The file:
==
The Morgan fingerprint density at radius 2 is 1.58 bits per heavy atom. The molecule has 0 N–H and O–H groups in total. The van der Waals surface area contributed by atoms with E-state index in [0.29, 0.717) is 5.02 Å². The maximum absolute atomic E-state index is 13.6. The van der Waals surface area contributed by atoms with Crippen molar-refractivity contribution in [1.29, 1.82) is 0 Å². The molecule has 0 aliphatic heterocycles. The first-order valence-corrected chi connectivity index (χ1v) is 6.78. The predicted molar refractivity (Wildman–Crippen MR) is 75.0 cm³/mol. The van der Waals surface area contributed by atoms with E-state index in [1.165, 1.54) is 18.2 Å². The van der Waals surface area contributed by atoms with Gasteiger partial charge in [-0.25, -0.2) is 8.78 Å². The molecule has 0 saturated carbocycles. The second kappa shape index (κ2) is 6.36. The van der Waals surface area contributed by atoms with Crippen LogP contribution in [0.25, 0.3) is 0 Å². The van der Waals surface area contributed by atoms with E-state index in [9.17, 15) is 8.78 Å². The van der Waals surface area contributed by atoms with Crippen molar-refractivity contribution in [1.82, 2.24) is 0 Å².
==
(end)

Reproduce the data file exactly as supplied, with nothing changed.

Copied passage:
The Morgan fingerprint density at radius 2 is 1.58 bits per heavy atom. The molecule has 0 N–H and O–H groups in total. The van der Waals surface area contributed by atoms with E-state index in [0.29, 0.717) is 5.02 Å². The maximum absolute atomic E-state index is 13.6. The van der Waals surface area contributed by atoms with Crippen molar-refractivity contribution in [1.29, 1.82) is 0 Å². The molecule has 0 aliphatic heterocycles. The first-order valence-corrected chi connectivity index (χ1v) is 6.78. The predicted molar refractivity (Wildman–Crippen MR) is 75.0 cm³/mol. The van der Waals surface area contributed by atoms with E-state index in [1.165, 1.54) is 18.2 Å². The van der Waals surface area contributed by atoms with Gasteiger partial charge in [-0.25, -0.2) is 8.78 Å². The molecule has 0 saturated carbocycles. The second kappa shape index (κ2) is 6.36. The van der Waals surface area contributed by atoms with Crippen LogP contribution in [0.25, 0.3) is 0 Å². The van der Waals surface area contributed by atoms with E-state index in [9.17, 15) is 8.78 Å². The van der Waals surface area contributed by atoms with Crippen molar-refractivity contribution in [1.82, 2.24) is 0 Å².